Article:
I bought it in 2015, and it’s probably been too big since the end of the following winter, if I’m honest. I bought it one cold afternoon when the threat of snow reminded me that I had thrown my last coat in a donation box earlier that year because it had gotten too big.

I spent years wearing heavy sweatshirts fleece jackets and scarves to avoid the winter coat situation. No coat was flattering, at all, and I hated feeling constricted, bulkier and just overall uncomfortable – I always felt ridiculous – think Randy a la Christmas Story! I broke down and got a not-too-puffy puffy coat at Burlington Coat Factory at some point before moving to Massachusetts and I wore it to death, out of necessity mostly and believed that it looked good – for what it was.

Fast forward to the winter of 2013, Steve decided he wanted to get a new winter coat and I thought that I could probably stand to replace mine as well. We went to REI where they were having a huge sale, and Steve said if I found a coat I liked he’d buy it for me. We split up and went to our respective departments where I tried on easily half a dozen winter jackets and coats. Every style I liked I tried – the largest sizes in some only went up to XL and they wouldn’t even zipper halfway. He walked over with about 4 jackets for himself that he was trying to eliminate and I must have looked like someone ran over my dog, because he started asking what was wrong, what happened.

Embarrassing to admit nothing fit.

In an entire department of winter coats and jackets not a single one fit.

He didn’t believe me, or pretended not to for my benefit, and picked out a few more for me to try on. I tried them on to the tune of nope, no way and get the fuck outta here girl this will never fit you.

Maybe the men’s department has something? Who cares where you get it if you like it and it fits?

I oblige the suggestion and roughly twenty more minutes of taking jackets and coats on and off, sweating, being frustrated, probably being hungry, because why wouldn’t that be the way when I couldn’t jam myself into any clothing I was trying on? Men’s jackets were either too tight or too big, and the too big was sort of a nice feeling until you acknowledge that the tag is a 2x.

Not being large enough to fill out a men’s 2x was not the silver lining I needed.

I gave up.

I got mad.

I got shitty and we checked out and left. Steve with two new jackets he would try out and get down to one and me with nothing but a reignited hatred toward winter coats.

I guess I still wear it because is kind of special in the sense that after hating all things winter jackets and coats I walked into a store, picked it out, tried it on and it fit. No asking if they carried it in a large size, or had anything in the elusive “back room”, I didn’t have to choose another style because this one wasn’t flattering. I didn’t have to take a gigantic breath to try and zip it, it just fit, just like that. I didn’t need a men’s jacket, or a  special order from a catalog or specialty store. I just made a decision and walked out happier than I had ever been in the winter coat arena.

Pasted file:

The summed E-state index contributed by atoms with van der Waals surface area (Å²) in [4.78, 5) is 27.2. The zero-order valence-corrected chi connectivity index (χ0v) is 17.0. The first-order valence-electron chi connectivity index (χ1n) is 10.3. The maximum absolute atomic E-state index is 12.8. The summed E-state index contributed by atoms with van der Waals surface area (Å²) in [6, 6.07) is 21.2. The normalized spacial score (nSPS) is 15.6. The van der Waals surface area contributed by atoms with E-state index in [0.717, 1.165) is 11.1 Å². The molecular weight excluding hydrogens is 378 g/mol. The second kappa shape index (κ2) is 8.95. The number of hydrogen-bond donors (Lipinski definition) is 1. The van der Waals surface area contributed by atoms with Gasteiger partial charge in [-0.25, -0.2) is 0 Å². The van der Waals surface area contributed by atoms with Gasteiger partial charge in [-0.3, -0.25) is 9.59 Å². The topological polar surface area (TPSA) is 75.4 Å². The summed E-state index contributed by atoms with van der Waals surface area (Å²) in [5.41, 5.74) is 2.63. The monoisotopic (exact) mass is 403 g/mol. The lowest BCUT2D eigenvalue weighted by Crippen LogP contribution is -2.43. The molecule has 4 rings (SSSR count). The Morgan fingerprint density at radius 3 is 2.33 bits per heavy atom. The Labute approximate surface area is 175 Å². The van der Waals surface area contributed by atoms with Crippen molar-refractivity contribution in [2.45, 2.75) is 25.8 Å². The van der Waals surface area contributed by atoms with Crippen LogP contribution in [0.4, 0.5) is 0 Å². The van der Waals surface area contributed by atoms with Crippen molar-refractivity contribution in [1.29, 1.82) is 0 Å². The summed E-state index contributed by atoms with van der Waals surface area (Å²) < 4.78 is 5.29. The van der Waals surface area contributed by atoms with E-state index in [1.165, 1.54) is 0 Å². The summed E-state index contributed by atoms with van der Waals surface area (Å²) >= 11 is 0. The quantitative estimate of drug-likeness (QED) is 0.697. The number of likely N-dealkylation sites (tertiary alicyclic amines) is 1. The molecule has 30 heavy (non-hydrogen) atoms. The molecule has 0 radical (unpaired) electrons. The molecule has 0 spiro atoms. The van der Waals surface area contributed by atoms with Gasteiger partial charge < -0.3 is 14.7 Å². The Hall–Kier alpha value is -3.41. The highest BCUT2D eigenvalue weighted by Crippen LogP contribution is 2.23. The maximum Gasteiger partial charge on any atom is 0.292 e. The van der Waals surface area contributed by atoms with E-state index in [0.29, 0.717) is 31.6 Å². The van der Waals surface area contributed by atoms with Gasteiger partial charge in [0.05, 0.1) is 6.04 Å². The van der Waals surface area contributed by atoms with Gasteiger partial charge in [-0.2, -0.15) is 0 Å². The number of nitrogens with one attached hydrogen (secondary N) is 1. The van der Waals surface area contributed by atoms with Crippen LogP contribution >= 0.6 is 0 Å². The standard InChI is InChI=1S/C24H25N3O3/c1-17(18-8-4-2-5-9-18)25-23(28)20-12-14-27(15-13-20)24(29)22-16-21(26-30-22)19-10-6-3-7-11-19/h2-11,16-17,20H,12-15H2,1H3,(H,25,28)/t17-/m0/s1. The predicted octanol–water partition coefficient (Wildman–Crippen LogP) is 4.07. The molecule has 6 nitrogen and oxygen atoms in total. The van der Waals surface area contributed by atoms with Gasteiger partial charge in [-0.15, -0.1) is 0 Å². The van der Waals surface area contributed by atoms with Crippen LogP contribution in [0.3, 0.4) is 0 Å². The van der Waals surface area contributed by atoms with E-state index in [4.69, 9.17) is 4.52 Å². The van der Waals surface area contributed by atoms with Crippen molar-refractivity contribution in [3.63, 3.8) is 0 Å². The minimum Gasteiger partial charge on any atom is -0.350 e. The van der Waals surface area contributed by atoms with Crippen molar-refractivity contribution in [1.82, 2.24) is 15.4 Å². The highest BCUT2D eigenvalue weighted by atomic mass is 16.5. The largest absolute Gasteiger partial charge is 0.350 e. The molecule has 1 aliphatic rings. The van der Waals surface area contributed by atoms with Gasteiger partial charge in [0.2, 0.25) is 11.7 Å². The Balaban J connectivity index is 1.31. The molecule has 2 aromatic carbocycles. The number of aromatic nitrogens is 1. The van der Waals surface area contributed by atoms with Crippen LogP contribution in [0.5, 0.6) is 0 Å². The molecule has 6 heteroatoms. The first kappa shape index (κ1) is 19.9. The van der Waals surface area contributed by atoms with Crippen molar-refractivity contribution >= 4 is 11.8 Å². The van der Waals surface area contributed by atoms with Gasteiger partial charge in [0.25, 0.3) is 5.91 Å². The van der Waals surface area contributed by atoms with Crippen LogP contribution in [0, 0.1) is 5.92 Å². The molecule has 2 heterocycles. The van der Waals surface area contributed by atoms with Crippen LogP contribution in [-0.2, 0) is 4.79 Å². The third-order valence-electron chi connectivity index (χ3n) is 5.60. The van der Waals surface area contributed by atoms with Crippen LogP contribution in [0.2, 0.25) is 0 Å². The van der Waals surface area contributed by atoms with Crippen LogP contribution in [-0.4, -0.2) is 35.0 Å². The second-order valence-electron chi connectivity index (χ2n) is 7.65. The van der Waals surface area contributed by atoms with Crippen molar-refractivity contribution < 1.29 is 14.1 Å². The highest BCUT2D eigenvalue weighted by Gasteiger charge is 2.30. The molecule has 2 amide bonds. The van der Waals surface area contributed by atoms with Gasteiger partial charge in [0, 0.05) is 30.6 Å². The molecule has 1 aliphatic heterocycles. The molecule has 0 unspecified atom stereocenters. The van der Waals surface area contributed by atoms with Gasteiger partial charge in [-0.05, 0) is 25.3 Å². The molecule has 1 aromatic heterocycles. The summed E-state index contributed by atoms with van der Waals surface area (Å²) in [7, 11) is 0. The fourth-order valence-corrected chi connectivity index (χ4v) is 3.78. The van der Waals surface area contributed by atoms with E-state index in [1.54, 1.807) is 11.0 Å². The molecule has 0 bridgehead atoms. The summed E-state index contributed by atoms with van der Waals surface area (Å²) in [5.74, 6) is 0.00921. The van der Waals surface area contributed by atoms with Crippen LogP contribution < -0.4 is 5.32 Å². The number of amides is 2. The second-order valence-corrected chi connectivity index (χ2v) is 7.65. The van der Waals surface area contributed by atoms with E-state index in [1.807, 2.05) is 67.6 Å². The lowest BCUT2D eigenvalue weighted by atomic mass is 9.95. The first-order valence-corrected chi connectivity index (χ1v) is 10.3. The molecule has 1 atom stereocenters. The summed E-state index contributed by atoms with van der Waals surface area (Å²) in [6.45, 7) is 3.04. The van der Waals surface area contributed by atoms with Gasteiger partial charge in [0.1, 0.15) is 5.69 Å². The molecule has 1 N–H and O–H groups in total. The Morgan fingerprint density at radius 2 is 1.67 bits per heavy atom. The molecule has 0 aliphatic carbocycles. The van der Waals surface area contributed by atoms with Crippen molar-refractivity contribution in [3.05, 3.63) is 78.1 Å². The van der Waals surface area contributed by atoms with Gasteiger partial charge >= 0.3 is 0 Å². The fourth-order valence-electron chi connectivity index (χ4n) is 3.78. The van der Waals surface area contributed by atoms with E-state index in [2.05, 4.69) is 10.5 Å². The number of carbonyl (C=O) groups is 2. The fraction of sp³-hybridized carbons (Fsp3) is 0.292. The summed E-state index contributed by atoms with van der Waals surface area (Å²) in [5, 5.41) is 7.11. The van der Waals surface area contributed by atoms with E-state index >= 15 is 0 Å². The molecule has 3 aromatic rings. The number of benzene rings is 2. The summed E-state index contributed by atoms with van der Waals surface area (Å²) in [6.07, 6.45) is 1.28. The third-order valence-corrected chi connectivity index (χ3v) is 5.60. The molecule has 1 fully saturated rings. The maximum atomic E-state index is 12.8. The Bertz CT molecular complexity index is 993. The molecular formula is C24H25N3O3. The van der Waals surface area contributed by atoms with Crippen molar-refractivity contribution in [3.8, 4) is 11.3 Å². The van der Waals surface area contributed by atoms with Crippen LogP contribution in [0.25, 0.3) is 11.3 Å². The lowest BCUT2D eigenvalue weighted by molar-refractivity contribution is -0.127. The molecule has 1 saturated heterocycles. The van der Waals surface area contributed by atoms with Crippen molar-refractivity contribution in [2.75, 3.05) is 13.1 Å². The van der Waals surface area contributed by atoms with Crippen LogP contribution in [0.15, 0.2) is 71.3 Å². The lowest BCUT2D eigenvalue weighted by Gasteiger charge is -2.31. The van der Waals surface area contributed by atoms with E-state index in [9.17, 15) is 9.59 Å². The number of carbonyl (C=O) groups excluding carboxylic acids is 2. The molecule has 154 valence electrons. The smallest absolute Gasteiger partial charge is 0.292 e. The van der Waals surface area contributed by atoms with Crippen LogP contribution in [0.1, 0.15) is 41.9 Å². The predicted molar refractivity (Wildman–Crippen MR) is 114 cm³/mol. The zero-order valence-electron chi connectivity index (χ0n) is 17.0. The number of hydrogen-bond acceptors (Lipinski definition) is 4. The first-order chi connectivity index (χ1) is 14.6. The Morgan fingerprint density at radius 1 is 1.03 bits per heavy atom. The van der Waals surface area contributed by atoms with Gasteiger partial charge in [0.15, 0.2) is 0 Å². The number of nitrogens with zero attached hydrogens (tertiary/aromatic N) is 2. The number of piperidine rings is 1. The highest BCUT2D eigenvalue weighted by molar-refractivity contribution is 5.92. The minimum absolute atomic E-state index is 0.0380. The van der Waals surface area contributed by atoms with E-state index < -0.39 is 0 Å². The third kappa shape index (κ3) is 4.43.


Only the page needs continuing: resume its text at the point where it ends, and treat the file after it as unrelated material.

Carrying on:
I think we reminisced about it once since then, maybe when I hit the fifty pound weight loss mark or got my new coat; at a point when it was less sad, and just factual. In the end though, this jacket is too big and it will be the last winter I wear it. On the upside, I’ll be able to go into a store and pick a new one right off the rack, and that’s a pretty sweet trade off.

I asked him earlier today if he remembered that night, and he thought for a minute or two and said “Vaguely … I know I couldn’t decide and bought myself two coats and then had to return one … I offered to buy you one but you couldn’t decide” – bless his heart.

 

 

 

 

recover(y)(ing)

I’m four weeks post-op from my brachioplasty today and it sort of feels like I just got home from the hospital, but also like it was last year.

The day itself is blurry, I remember us leaving around 5 am to get into the city without too much traffic, which is kind of impossible no matter when you leave, and then having to wait for three months until they took me back.

I remember being hungry – “staaaaarving!” – anxious and freezing.

Despite it being my fourth surgery in the last five or so years, I questioned the anesthesiologist about the likelihood of my waking up during the procedure, I made jokes that a tired nurse laughed at, and someone put my nose ring in a biohazard bag. Three different people promised to go out and get Steve for me, but didn’t.

I remember feeling more anxious but simultaneously relieved when my doctor came in, by the time he finished measuring and drawing on me with a sharpie, his pocket tape measure unraveled and he laughed and he tossed it on the table in a way I remember being so funny – a la Andy Samberg throwing a piece of cake on the ground, but underhanded and not so aggressive – I’m a little high. He told me about his favorite nurses and his excellent intern that would be with him, we talked for a few more minutes since we’re old friends now, and he got Steve and we basically all said goodbye.